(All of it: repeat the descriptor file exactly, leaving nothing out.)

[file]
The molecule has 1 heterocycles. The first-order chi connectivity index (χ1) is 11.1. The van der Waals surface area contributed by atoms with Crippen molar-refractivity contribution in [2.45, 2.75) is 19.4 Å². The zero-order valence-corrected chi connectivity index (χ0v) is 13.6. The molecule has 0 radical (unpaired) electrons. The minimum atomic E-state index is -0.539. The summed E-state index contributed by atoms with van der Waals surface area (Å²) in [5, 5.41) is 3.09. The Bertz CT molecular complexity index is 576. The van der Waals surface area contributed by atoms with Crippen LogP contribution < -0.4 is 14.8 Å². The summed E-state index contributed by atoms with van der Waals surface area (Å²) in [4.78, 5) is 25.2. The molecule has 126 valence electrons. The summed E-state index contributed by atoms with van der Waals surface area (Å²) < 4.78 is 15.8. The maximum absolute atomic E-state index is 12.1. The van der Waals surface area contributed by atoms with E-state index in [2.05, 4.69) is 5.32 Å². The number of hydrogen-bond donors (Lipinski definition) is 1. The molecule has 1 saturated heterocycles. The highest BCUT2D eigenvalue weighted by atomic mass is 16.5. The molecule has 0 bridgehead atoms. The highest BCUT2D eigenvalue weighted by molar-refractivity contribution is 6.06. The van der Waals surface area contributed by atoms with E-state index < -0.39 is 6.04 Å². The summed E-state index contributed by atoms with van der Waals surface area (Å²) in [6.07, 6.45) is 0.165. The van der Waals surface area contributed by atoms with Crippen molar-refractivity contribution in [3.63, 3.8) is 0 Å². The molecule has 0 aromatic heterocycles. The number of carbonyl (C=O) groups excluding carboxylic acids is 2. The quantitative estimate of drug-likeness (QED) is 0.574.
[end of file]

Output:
The molecule has 1 heterocycles. The first-order chi connectivity index (χ1) is 11.1. The van der Waals surface area contributed by atoms with Crippen molar-refractivity contribution in [2.45, 2.75) is 19.4 Å². The zero-order valence-corrected chi connectivity index (χ0v) is 13.6. The molecule has 0 radical (unpaired) electrons. The minimum atomic E-state index is -0.539. The summed E-state index contributed by atoms with van der Waals surface area (Å²) in [5, 5.41) is 3.09. The Bertz CT molecular complexity index is 576. The van der Waals surface area contributed by atoms with Crippen LogP contribution < -0.4 is 14.8 Å². The summed E-state index contributed by atoms with van der Waals surface area (Å²) in [4.78, 5) is 25.2. The molecule has 126 valence electrons. The summed E-state index contributed by atoms with van der Waals surface area (Å²) < 4.78 is 15.8. The maximum absolute atomic E-state index is 12.1. The van der Waals surface area contributed by atoms with E-state index in [2.05, 4.69) is 5.32 Å². The number of hydrogen-bond donors (Lipinski definition) is 1. The molecule has 1 saturated heterocycles. The highest BCUT2D eigenvalue weighted by atomic mass is 16.5. The molecule has 0 bridgehead atoms. The highest BCUT2D eigenvalue weighted by molar-refractivity contribution is 6.06. The van der Waals surface area contributed by atoms with E-state index < -0.39 is 6.04 Å². The summed E-state index contributed by atoms with van der Waals surface area (Å²) in [6.07, 6.45) is 0.165. The van der Waals surface area contributed by atoms with Crippen molar-refractivity contribution in [3.63, 3.8) is 0 Å². The molecule has 0 aromatic heterocycles. The number of carbonyl (C=O) groups excluding carboxylic acids is 2. The quantitative estimate of drug-likeness (QED) is 0.574.